Rodarte

Whitewall Magazine - 
The Fashion Issue
 (Fall 2011)

Rodarte’s trajectory has been unusual, unlikely, and very impressive. Without any formal fashion training, sisters Laura and Kate Mulleavy scraped together enough money in 2004 to create their debut line, which launched in 2005. They’ve been moving at a rapid pace ever since. The sisters’ close relationship is as fascinating as their intricate ready-to-wear collections, which are constructed with couturelike methods. Since graduating from UC Berkeley in 2001, both siblings have resided at their parents’ home in Pasadena, opting for a humble lifestyle while carefully navigating the limelight they’ve been thrust into. With a constant stream of influences, ideas, projects, and collaborations, the Mulleavys are redefining the fashion world by being their authentic selves.

WHITEWALL: As a creative duo, what has shaped your methodology as designers? 

LAURA MULLEAVY: Kate and I are very inspired by where we grew up — by the beach near Santa Cruz (the town The Lost Boys takes place in) amongst tide pools, the Pacific Ocean, redwood forests, mustard fields, California poppies, and apple orchards. We were surrounded by the mythology of Steinbeck and Kerouac and the entire landscape had a sort of hazy atmosphere. Hare Krishnas, psychedelic skaters, hippies, punks, surfers . . . all of these memories shaped the way we think creatively. Northern California, by nature, is a landscape that is wild, and the culture that has come out of that history reflects this.

WW: Can you describe the alchemy of the physical materials that create the sculptural effect of your collections?

KATE MULLEAVY: We design each collection in terms of the inspiration that we are feeling at that moment. In many ways, the notion of ruin or decay is a central theme in our approach to design. I can remember a huge earthquake happening one summer . . . I was standing in our kitchen and within a few seconds every porcelain plate, bowl, and glass cup had literally flown off the shelves and shattered on the floor around me. I remember being mesmerized by the shards. A broken plate will always be more interesting to Laura and me than a perfect, untouched object. The value is in the stain, the shadow, the smudge, the tear . . .

LM: Depending on the season, we have sanded, burnt, aged, dyed, woven . . . created custom prints.Reworked textiles and textures. It’s a constant evolution and process. 

WW: Many of your pieces use draping and natural fibers, which emphasize the natural form, reminiscent of ancient Greece. One dress from the Black Collection (Spring 2010) reminds me of the Winged Victory of Samothrace. What periods of history particularly inspire your designs?

KM: There is no beginning or end point to a collection. Our minds are always racing and thinking of ideas. The starting point for a collection can happen at any moment. For example, the California Condor, which is native to where we’re from, inspired our Spring 2010 collection. Our all-time favorite film, Star Wars, which we watched over and over as kids, inspired the Spring 2009 collection. We were propelled by the story of outer space told through human perspective and understanding. In Star Wars, the pristine white Storm Troopers get dirty, which allows for the viewer to relate to outer space in a physical/human way.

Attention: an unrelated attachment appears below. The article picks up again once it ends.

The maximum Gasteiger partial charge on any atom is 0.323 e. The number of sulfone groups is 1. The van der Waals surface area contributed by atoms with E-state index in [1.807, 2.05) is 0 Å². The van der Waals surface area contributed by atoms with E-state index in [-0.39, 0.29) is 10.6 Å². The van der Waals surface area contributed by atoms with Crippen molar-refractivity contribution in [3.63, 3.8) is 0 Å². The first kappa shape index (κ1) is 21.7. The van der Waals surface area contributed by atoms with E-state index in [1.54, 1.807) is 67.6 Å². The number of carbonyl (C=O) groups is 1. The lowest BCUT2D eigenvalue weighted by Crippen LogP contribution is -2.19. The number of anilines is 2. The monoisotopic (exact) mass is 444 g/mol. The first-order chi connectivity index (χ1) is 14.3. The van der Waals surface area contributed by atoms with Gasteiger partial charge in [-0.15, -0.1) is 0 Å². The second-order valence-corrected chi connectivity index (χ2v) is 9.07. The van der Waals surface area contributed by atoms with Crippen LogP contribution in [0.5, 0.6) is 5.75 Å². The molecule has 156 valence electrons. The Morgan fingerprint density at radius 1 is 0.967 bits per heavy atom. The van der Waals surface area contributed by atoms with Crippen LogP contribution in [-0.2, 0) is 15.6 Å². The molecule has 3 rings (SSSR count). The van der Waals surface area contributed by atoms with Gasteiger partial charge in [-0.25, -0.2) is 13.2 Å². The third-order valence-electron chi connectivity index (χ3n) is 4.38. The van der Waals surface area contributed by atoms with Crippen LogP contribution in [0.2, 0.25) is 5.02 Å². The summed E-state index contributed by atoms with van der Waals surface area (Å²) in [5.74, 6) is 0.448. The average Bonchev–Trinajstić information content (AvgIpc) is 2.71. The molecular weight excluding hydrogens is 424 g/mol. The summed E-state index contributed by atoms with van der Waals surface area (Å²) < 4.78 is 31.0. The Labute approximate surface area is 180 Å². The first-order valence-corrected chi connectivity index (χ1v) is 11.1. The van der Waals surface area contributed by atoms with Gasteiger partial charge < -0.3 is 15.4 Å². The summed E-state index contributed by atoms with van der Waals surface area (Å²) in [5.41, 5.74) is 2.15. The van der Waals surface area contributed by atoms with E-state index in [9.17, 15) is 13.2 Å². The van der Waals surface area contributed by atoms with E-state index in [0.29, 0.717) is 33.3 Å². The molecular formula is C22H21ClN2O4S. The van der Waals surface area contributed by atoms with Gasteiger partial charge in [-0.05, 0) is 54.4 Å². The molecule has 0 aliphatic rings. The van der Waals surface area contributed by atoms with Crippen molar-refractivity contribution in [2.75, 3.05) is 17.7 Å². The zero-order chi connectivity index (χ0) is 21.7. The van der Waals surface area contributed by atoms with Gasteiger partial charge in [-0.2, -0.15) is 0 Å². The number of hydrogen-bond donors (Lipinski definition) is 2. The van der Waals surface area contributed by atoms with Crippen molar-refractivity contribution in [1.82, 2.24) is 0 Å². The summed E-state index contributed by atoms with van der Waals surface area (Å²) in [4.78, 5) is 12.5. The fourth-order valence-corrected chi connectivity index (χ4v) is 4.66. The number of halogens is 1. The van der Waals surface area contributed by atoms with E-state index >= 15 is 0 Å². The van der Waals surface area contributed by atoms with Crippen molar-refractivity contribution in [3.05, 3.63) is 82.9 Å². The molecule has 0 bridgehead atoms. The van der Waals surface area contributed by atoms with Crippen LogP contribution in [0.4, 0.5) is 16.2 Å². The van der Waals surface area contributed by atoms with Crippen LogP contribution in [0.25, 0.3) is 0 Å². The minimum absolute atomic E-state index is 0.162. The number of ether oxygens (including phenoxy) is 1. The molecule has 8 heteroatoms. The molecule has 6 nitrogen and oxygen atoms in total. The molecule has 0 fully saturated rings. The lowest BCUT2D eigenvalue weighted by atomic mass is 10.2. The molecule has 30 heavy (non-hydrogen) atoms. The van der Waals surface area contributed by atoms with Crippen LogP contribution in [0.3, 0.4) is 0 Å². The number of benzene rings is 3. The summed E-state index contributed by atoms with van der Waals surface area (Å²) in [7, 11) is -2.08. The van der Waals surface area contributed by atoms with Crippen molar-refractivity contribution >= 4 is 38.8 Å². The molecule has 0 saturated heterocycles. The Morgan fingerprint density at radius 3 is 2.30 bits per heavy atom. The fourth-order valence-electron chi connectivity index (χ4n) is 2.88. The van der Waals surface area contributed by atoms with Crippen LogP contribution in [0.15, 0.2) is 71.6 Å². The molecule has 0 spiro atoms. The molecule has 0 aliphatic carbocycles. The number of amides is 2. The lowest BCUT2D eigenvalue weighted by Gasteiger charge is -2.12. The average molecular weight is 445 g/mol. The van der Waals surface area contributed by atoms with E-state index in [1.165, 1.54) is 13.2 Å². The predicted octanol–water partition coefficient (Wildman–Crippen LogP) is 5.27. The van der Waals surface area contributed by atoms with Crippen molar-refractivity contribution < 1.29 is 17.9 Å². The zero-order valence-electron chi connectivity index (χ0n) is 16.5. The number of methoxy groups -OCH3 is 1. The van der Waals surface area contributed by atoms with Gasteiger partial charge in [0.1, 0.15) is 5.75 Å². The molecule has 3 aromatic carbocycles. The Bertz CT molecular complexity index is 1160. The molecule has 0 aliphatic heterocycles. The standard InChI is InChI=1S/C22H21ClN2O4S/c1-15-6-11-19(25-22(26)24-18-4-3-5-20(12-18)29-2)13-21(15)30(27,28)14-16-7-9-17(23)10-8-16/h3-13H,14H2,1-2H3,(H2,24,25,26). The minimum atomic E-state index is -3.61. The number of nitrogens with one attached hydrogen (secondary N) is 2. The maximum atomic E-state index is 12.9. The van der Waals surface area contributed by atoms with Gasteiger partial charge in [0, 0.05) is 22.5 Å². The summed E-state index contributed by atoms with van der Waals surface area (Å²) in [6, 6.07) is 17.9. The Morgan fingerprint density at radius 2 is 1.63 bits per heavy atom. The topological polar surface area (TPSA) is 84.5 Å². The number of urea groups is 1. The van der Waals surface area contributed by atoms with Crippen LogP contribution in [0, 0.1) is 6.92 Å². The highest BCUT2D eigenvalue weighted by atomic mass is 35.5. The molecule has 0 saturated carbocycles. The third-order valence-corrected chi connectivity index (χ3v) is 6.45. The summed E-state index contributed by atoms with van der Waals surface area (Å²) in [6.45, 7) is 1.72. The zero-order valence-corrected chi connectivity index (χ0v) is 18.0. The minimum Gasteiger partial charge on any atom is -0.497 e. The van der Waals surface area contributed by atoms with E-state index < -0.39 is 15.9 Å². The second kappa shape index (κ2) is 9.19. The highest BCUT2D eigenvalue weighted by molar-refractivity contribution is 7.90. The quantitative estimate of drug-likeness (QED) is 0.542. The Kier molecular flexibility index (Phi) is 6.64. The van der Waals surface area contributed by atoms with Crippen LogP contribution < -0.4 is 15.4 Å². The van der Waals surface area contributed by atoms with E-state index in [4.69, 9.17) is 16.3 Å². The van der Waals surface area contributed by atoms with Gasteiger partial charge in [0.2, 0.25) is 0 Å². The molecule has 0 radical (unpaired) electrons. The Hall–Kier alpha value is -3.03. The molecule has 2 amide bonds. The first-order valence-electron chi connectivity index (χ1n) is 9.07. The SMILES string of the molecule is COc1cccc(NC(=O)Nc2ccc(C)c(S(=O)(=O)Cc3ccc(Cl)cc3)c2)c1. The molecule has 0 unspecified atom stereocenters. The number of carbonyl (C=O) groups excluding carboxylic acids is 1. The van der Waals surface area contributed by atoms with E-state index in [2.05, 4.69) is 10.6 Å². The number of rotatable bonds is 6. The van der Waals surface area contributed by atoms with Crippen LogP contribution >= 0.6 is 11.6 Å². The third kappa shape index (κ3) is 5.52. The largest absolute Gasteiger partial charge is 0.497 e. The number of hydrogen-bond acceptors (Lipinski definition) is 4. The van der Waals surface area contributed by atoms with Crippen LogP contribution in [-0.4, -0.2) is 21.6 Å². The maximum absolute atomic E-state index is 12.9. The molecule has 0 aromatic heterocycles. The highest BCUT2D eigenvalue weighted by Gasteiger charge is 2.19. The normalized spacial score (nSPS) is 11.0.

LM: The inspiration for our Fall 2009 collection came in an unexpected moment while we were driving along the 110 freeway. A large piece of insulation had fallen off a truck and drifted near the side of the freeway that reveals a row of old Victorian homes. The piece of insulation was dusty pink and coated in thin silver foil. We decided that the world that we wanted to create was one of a deconstructed site, one that was both archaic and futuristic . . . layers upon layers of texture: piles of rock, granite, marble, grout, drywall, insulation, copper piping, gravel, and wood. Works of art by Gordon Matta-Clark and Boris Karloff in Frankenstein captured the feeling that we wanted to create. How could the ultimate science-fiction figure not relate in its entirety to the iconic configuration, or disfiguration for that matter, of the “home”? With this collection, we wanted to explore the process of building, ruin, and preservation. 

Upon seeing our collection completed, we began to see its connection to the arid desert landscapes that we had grown up with. Joshua Tree National Park, whose dominant geological feature is of bare rock, broken into loose boulders and stacked into piles upon piles, is also speckled with the most charismatic and delicate trees known in existence. The combination of fragile sand tones and strange green hues acts to magnify the contrast between the park’s severe desert landscape, with its bizarre flora and fauna. How does a seemingly prehistoric world seem to remain so preserved and perfect — so desolate and isolated — in the middle of California? The horizon is marked by spectacular rock sculptures and relics of an earlier time, perhaps a time where lizards were a thousand times larger than they exist today. Every surface is broken and mangled. The trees create arms frozen by an advanced stage of arthritis. Bodies are no longer perfect, but look as though they are altered by the wondrous world where everything that you know seems to be questioned and disfigured.

WW: This past Spring, “Rodarte: States of Matter” opened at the Museum of Contemporary Art in Los Angeles. There’s the dark freedom of the black room on the lower level; then ascending the staircase, the white room starts out more oppressive and becomes progressively more open by facing the Red Collection (inspired by Japanese horror films). What was the intention behind the exhibition?